Four days after the Democratic debate in Charleston, S.C,. more than 400 questions directed to the GOP presidential field have been uploaded on YouTube -- targeted at Republicans scheduled to get their turn at videopopulism on Sept. 17.
But so far, only Sen. John McCain (Ariz.) and Rep. Ron Paul (Tex.) have agreed to participate in the debate, co-hosted by Republican Party of Florida in St. Petersburg.
"Aside from those two candidates, we haven't heard from anyone else," said Sam Feist of CNN, who's co-sponsoring the debate with the popular videosharing site.
Rudolph Giuliani and Mitt Romney, both with dozens of videos on their YouTube channels, have not signed up. Neither have the rest of the Republican candidates, including Rep. Tom Tancredo (Colo.), whose "Tancredo Takes" on his YouTube channel draw hundreds of views. Sources familiar with the Guiliani campaign said he's unlikely to participate. Kevin Madden, Romney's spokesman, said the former Massachusetts governor has seven debate invitations covering a span of 11 days in September.
"We haven't committed to any of them yet," Madden said.
In an interview Wednesday with the Manchester (N.H.) Union Leader, Romney said he's not a fan of the CNN/YouTube format. Referring to the video of a snowman asking the Democratic candidates about global warming, Romney quipped, "I think the presidency ought to be held at a higher level than having to answer questions from a snowman."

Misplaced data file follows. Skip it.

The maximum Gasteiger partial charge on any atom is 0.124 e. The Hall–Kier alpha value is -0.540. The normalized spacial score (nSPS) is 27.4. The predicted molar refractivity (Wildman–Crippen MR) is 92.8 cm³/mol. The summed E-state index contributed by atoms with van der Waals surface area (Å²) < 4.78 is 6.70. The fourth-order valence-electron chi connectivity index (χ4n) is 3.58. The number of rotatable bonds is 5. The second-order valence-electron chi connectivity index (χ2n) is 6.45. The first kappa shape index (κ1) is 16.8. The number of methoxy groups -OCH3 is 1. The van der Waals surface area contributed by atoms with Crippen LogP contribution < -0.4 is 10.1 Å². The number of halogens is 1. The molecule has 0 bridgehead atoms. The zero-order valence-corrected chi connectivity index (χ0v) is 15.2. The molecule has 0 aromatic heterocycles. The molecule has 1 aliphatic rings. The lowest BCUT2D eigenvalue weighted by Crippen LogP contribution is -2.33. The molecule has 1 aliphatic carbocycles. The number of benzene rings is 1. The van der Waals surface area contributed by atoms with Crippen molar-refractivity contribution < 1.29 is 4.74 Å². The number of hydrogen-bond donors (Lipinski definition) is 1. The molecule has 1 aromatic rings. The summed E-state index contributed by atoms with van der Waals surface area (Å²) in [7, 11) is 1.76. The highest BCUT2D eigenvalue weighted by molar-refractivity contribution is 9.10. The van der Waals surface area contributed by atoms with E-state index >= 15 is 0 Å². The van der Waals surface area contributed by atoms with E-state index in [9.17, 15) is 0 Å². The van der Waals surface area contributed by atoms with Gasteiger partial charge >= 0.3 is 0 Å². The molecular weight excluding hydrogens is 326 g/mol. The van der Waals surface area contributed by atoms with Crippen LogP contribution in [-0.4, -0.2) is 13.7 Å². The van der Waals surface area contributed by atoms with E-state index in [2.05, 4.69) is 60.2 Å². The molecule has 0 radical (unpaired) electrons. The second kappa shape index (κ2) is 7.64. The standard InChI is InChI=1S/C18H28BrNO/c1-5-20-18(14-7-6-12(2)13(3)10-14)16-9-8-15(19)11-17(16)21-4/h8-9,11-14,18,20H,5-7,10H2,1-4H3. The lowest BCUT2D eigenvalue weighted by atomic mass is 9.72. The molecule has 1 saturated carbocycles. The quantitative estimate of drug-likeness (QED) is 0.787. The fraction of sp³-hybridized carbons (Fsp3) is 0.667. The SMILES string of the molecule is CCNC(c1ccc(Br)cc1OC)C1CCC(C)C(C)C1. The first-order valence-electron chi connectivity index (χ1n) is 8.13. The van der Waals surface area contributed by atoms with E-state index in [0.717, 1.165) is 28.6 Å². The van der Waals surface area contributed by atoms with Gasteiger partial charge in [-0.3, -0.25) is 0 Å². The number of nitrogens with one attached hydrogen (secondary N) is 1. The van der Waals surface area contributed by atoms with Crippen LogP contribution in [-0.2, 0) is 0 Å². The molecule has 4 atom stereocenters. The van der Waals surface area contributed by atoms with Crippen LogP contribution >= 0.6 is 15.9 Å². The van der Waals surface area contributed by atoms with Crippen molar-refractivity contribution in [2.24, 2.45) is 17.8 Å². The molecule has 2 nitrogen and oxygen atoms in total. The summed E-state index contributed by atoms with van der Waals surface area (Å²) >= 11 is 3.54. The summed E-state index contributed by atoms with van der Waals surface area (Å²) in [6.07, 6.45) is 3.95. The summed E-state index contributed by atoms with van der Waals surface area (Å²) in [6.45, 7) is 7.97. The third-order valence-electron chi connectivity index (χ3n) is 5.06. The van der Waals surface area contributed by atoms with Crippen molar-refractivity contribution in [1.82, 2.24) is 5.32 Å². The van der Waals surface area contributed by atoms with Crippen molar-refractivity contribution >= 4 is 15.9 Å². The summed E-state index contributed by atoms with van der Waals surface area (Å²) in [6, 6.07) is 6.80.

Patrick Ruffini and David All have now put up a site petitioning candidates to participate in the Youtube debate. Hat tip: NY Times - the Caucus.
Online Republican Strategist, Patrick Ruffini thinks this is a bad idea.
This is a big mistake. The Democrats are afraid to answer questions from Big Bad Fox News Anchors, and the Republicans are afraid to answer questions from regular people. Which is worse?
It's stuff like this that will set the GOP back an election cycle or more on the Internet. No matter the snazzy Web features and YouTube videos they may put up, if they're fundamentally uncomfortable with the idea of interacting with real people online, what's the point?
Having spent the better part of a decade working at the intersection of politics and the Web, I can't help but feel of a deep, deep sense of dismay that we're missing something so basic. This is EXACTLY why I am afraid that we will be outraised by $100 million or more in 2008.
Yes, some of the questions on Monday were trivial. Yes, they were partisan. (I expect many of the 9/17 questioners to be partisan Republicans.) Yes, they were messy. But so is democracy. And the fact that some place so much faith in the broken mainstream media over a benign format like this one says a lot about the difficult straits the Republicans are in right now.
Perhaps the rest of the field will prove me wrong.